Next, at block 440, word-based STM instructions are replaced by the compiler 100 with decomposed instructions. In one implementation, if the source code received by the compiler contains already-decomposed instructions, the process of block 440 is omitted. Additionally, in some implementations, the processes of blocks 420 and 440 in particular may be combined to insert decomposed STM instructions directly in response to receiving an atomic block. Example 2, above, illustrates what a piece of code might look like after the operation of the process of block 440.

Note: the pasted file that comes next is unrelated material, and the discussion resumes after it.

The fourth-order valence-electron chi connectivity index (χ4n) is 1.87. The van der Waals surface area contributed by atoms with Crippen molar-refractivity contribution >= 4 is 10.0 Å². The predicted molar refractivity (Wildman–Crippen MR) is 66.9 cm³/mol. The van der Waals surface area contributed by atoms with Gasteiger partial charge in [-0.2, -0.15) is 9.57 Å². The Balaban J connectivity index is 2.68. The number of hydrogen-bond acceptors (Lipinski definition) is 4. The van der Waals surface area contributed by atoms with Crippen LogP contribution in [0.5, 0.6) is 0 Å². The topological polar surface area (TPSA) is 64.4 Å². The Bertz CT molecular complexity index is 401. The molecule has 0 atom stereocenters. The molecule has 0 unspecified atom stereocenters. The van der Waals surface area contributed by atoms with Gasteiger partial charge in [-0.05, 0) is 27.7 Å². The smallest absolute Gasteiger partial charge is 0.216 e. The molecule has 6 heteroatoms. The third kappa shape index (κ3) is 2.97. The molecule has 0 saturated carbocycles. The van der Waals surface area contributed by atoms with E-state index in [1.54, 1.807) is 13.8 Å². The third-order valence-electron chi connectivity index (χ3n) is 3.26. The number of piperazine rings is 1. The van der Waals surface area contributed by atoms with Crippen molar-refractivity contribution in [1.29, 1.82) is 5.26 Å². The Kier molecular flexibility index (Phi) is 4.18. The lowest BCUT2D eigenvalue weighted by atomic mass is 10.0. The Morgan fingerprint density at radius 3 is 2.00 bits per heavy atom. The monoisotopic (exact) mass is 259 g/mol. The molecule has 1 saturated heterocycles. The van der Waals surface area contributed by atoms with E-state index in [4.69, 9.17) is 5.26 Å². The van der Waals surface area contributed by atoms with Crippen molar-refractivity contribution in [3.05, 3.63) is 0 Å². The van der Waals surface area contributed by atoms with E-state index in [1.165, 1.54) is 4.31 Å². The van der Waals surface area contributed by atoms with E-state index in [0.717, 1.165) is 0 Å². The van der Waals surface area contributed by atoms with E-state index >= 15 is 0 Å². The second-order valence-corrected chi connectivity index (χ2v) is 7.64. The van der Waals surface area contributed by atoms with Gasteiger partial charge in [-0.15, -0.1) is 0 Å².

In another implementation of the process of block 440, the compiler further reduces the cost of log management by decomposing log operations, allowing the amortization of the cost of log-management work across multiple operations. In particular in one implementation, DTMOpen* and DTMLog* operations start with a check that there is space in the current array. For DTMOpenForRead, this is the only check that must be performed in the fast-path version of the code. To amortize the cost of these checks, the compiler utilizes a new operation, EnsureLogMemory, taking an integer that indicates how many slots to reserve in a given log. Specialized decomposed versions of the DTMOpen* and DTMLog* operations can thus assume that space exists. To reduce runtime bookkeeping, in one implementation, EnsureLogMemory operations are not additive: two successive operations reserve the maximum requested, not the total. For simplicity, one implementation does not place the specialized operations where reserved space would be required after a call or back edge. In another implementation, reservations are combined for all operations between calls within each basic block. In another, a backwards analysis is used to eagerly reserve space as early as possible, being forced to stop at all calls and loop headers. This has the advantage of combining more reservations but may introduce reservation operations on paths that do not require them.